There are realities we need to address before we stand up and take on others who do the same things we do. What transpired recently in the US where racist police are known for systemic brutalities against African Americans speaks volumes.
Right from the outset, I argue that we must put our house in order before asking others to do the same. We need to be open and truthful to ourselves and others in matters to do with brutality and racism. We need to take this pandemic called racism face on without sparing ourselves from the same shameful sin we commit daily in many African, American, Asian, Australian or European countries.
Almost all police forces globally are colonially trained to become anti-human rights. They all share the same nexus, brutality and unfamiliarity. We thus, need to reform, decolonise, deconstruct and reconstruct our police forces.
Following the brutal killing of George Floyd by police in Minneapolis, many demonstrations are taking place in various African countries: from Nairobi to Johannesburg; Accra to Abuja condemning racism in the US.
Fighting and opposing racism is good, for we are all equal despite our physical distinctions. However, sometimes I wonder about what I see. For example, it’s an open secret that African police are equally brutal like their US counterparts. They harass, maim and kill as governments that employ them stay aside and watch. While US police and others in racist countries kill blacks based on colour differences, in Africa, cops kill their brothers and sisters based on ethnicity, class, ideology and political cabalism.
It is worth noting that while a bigger chunk of the world demonstrated against racism in the US, no single Asian country did so. Only two Syrian artists, Aziz Asmar and Anis Hamdoun, stood up to be counted. In Asia, everybody’s shamelessly going about their business unperturbed. To Asians, racism against blacks is nothing important. Again, let us not blame them because they commit the same sin against blacks.
Many Africans in many African countries walk the streets whenever either their brethren in the West are discriminated against; but don’t do so whenever their African brethren face the same in any Africa! How many countries in Asia, Europe and the Americas reciprocate? Refer to the xenophobic attacks in South Africa or selling Africans in slavery in the Maghreb. When the human rights of Arabs in the middle East are violated, Africans take to the streets! Isn’t this candle love? The candle provides light but ends up perishing. China’s Foreign ministry spokesperson Zhao Lijian was quoted asking: “Many people may want to ask this question: Why does the U.S. refer to those ‘Hong Kong independence’ and black-clad rioters as ‘heroes’ and ‘fighters’ but label its people protesting against racial discrimination as ‘thugs’?”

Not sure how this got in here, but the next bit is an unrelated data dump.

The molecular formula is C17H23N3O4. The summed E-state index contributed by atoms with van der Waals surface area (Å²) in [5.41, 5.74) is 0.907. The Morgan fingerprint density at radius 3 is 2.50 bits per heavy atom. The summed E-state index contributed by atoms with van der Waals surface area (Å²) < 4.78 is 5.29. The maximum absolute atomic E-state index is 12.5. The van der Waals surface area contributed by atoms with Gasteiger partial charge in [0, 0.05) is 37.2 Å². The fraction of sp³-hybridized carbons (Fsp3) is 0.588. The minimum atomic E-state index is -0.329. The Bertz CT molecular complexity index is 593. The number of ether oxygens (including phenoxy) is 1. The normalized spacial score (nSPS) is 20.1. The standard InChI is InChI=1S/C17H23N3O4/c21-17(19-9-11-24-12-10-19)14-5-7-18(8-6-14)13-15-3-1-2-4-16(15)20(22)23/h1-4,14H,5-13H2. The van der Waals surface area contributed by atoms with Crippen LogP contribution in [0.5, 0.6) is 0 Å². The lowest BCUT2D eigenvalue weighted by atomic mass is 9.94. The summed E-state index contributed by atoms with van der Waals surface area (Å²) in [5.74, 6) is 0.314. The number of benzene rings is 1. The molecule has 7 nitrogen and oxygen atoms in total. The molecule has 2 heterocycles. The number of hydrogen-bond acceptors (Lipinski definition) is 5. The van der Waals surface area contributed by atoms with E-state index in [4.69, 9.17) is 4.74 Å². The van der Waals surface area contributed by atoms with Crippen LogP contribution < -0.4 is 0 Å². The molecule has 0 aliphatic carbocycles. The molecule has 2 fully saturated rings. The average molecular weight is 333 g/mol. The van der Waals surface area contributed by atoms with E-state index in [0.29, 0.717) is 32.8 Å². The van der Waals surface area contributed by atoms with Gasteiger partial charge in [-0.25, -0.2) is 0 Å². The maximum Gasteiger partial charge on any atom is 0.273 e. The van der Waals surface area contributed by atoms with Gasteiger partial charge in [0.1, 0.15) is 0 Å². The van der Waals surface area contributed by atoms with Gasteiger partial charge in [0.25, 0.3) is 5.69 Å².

The question we need to ask ourselves is: why do we demonstrate to support the people who don’t support our cause[s]? Africans can see what is happening far, far, far away but are unable to see what’s happening under their noses. That is why they carry out xenophobic attacks in South Africa. In 1994, they butchered their own in Rwanda. In 2007, they rose up against each other during the Post-Election Violence in Kenya. North and South Sudan people were on each other’s neck for a long time. The Dinka and Nuer in South Sudan are still fighting. In Central African Republic, Christians and Muslims have been butchering each other for a while now. Where do we get the willpowers of condemning others for what we do without first condemning ourselves or just abandon the same?
The other day, I heard a Jamaican black retorting––when she was referred to as an African–– “can’t you differentiate me from Africans?” I was annoyed. Such a reaction reminded me of the Swahili sage: the mandrill doesn’t see its rumps. It laughs at those of others. I asked her, why are your colleagues in the US referred to as African Americans if they are not Africans? She had no answer for this thorny question.
We need to put our house in order. Two wrongs don’t make a right. We all are a human race whether we’re black, brown, pink (white) or anything. Those who participate in any form of racism or stay back and do nothing when it is time to take on it, must be shamed and told to their face. What they’re doing is a crime against humanity. Let all of us be humans but not black, blue, green, pink, white or whatever. We all have the same needs; and thus, deeds to humanity. Black Lives Matter.
By Nkwazi Mhango
Mhango is a lifetime member of the Writers’ Alliance of Newfoundland and Labrador (WANL) and author of over 20 books among which are Africa Reunite or Perish, ‘Is It Global War on Terrorism’ or Global War over Terra Africana? How Africa Developed Europe and contributed many chapters in scholarly works.